issues such as infrastructure, natural resource As a practical matter, it is not necessary to take
endowments, political risk, and macroeconomic such a wide scope to measure success for the
stability. But regulatory and administrative business environment. And methodologically, it
issues require their own policy agenda, so the is impossible to adopt a net benefit approach at
discussion here is limited to them. this time. Over time though, reformers must
increasingly balance regulatory costs and benefits,
How should success in improving the regulatory since improvements in regulatory benefits—such
and administrative environment for business be as higher health, safety, and environmental
defined? The most advanced countries working standards—are crucial even in countries with
on regulatory reform have taken a broad social terrible business environments.
welfare approach to measuring regulatory
improvements. This approach uses various Instead, a measure of success in improving the
techniques to assess the net social gain from the business environment could focus on the
government’s regulatory function. No country specific impacts that the regulatory and adminis-
has developed a way of making such assessments trative environment have on business decisions.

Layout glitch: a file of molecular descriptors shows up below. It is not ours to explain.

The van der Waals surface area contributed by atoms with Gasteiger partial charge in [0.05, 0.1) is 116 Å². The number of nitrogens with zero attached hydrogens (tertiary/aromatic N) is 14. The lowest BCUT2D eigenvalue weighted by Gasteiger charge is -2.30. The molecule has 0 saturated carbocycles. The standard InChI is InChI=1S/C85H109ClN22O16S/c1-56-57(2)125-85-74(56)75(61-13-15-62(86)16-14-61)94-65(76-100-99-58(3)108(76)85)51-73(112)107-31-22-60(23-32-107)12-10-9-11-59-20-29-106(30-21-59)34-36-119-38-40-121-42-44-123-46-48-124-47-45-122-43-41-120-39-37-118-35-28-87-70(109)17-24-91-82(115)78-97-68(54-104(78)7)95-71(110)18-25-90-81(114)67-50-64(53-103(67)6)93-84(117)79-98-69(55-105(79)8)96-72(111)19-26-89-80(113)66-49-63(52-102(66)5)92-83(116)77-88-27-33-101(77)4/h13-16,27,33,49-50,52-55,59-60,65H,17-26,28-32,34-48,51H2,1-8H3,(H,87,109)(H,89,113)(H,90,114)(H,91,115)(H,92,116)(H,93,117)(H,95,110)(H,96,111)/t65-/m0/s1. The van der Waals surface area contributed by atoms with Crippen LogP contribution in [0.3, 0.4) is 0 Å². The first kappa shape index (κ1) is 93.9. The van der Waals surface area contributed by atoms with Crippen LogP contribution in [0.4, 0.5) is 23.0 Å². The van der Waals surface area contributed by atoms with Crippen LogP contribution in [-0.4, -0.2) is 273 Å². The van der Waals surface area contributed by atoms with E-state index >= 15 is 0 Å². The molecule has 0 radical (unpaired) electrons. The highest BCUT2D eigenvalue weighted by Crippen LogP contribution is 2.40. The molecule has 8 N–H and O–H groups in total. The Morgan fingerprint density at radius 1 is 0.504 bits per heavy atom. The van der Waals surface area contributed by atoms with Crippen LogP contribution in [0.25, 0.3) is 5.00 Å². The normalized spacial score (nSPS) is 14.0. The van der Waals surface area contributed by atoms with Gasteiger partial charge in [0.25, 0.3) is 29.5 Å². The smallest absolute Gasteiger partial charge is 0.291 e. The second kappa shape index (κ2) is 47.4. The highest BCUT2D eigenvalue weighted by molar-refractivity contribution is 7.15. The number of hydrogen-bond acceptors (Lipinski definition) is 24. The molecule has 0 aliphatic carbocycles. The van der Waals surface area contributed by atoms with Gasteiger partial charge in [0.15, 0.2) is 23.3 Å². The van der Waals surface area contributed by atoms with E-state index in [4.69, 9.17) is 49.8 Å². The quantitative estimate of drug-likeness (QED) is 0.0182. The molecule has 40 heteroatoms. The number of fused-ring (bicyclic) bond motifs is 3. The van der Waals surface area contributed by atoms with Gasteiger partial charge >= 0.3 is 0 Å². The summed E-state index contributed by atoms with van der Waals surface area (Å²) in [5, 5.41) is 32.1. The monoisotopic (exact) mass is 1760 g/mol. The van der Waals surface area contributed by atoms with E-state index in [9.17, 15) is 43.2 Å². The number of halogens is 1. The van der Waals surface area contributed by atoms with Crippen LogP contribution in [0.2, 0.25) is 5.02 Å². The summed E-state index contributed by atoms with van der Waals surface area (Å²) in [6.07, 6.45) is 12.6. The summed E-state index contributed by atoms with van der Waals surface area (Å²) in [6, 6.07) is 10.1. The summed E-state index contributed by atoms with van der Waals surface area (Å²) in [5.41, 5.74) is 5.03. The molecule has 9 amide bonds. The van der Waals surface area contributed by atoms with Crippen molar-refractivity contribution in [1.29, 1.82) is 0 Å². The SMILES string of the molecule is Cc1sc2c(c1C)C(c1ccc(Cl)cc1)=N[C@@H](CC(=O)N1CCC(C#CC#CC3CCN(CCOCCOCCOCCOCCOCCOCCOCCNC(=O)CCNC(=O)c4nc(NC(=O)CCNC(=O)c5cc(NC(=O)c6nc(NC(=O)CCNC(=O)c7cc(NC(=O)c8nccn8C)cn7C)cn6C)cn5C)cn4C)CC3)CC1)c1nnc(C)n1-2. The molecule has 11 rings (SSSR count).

These impacts can be divided into two catego- administrative environment for economic
ries: costs and risks. activity, the more likely it is that aggressive rent
seeking and short-term profit taking will replace
Regulatory costs for businesses fall into three longer-term investment. This is the main reason
categories: it is difficult to attract infrastructure investments
in uncertain regulatory environments.
N Operating or transaction costs. Sometimes
called administrative costs, these include When regulatory and administrative impacts on
costs imposed by paperwork, formalities, the investment environment are discussed, it is
corruption, and operating procedures such as usually specifically in terms of how regulatory
information disclosure. Such costs usually costs and risks affect businesses themselves. The
last for the life of the company, so their net assumption is that as regulatory costs and risks